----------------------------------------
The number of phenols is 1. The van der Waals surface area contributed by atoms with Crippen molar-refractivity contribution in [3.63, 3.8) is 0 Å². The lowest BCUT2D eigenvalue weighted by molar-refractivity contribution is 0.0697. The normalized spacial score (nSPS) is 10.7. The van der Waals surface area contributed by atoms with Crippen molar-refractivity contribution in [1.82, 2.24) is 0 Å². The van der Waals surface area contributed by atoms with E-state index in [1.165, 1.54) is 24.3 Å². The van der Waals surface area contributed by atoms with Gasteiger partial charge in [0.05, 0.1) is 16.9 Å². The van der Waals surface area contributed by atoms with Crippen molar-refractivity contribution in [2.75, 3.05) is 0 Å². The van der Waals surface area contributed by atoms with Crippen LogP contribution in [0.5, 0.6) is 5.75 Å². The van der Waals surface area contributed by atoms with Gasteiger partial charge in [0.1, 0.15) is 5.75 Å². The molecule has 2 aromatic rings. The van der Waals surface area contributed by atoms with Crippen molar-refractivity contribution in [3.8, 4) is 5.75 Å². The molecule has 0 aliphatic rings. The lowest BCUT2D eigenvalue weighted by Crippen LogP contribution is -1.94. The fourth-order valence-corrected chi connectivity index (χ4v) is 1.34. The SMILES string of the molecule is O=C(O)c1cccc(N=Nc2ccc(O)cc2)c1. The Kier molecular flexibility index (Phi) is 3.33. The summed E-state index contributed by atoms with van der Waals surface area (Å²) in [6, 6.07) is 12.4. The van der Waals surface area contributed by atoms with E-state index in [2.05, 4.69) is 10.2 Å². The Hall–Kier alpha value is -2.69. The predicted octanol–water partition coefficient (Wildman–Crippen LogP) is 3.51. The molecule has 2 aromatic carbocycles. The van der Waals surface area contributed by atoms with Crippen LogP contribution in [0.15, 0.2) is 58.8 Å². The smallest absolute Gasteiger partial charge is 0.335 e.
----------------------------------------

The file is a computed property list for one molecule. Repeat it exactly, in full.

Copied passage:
The number of phenols is 1. The van der Waals surface area contributed by atoms with Crippen molar-refractivity contribution in [3.63, 3.8) is 0 Å². The lowest BCUT2D eigenvalue weighted by molar-refractivity contribution is 0.0697. The normalized spacial score (nSPS) is 10.7. The van der Waals surface area contributed by atoms with Crippen molar-refractivity contribution in [1.82, 2.24) is 0 Å². The van der Waals surface area contributed by atoms with E-state index in [1.165, 1.54) is 24.3 Å². The van der Waals surface area contributed by atoms with Gasteiger partial charge in [0.05, 0.1) is 16.9 Å². The van der Waals surface area contributed by atoms with Crippen molar-refractivity contribution in [2.75, 3.05) is 0 Å². The van der Waals surface area contributed by atoms with Crippen LogP contribution in [0.5, 0.6) is 5.75 Å². The van der Waals surface area contributed by atoms with Gasteiger partial charge in [0.1, 0.15) is 5.75 Å². The molecule has 2 aromatic rings. The van der Waals surface area contributed by atoms with Crippen molar-refractivity contribution in [3.8, 4) is 5.75 Å². The molecule has 0 aliphatic rings. The lowest BCUT2D eigenvalue weighted by Crippen LogP contribution is -1.94. The fourth-order valence-corrected chi connectivity index (χ4v) is 1.34. The SMILES string of the molecule is O=C(O)c1cccc(N=Nc2ccc(O)cc2)c1. The Kier molecular flexibility index (Phi) is 3.33. The summed E-state index contributed by atoms with van der Waals surface area (Å²) in [6, 6.07) is 12.4. The van der Waals surface area contributed by atoms with E-state index in [2.05, 4.69) is 10.2 Å². The Hall–Kier alpha value is -2.69. The predicted octanol–water partition coefficient (Wildman–Crippen LogP) is 3.51. The molecule has 2 aromatic carbocycles. The van der Waals surface area contributed by atoms with Crippen LogP contribution in [0.15, 0.2) is 58.8 Å². The smallest absolute Gasteiger partial charge is 0.335 e.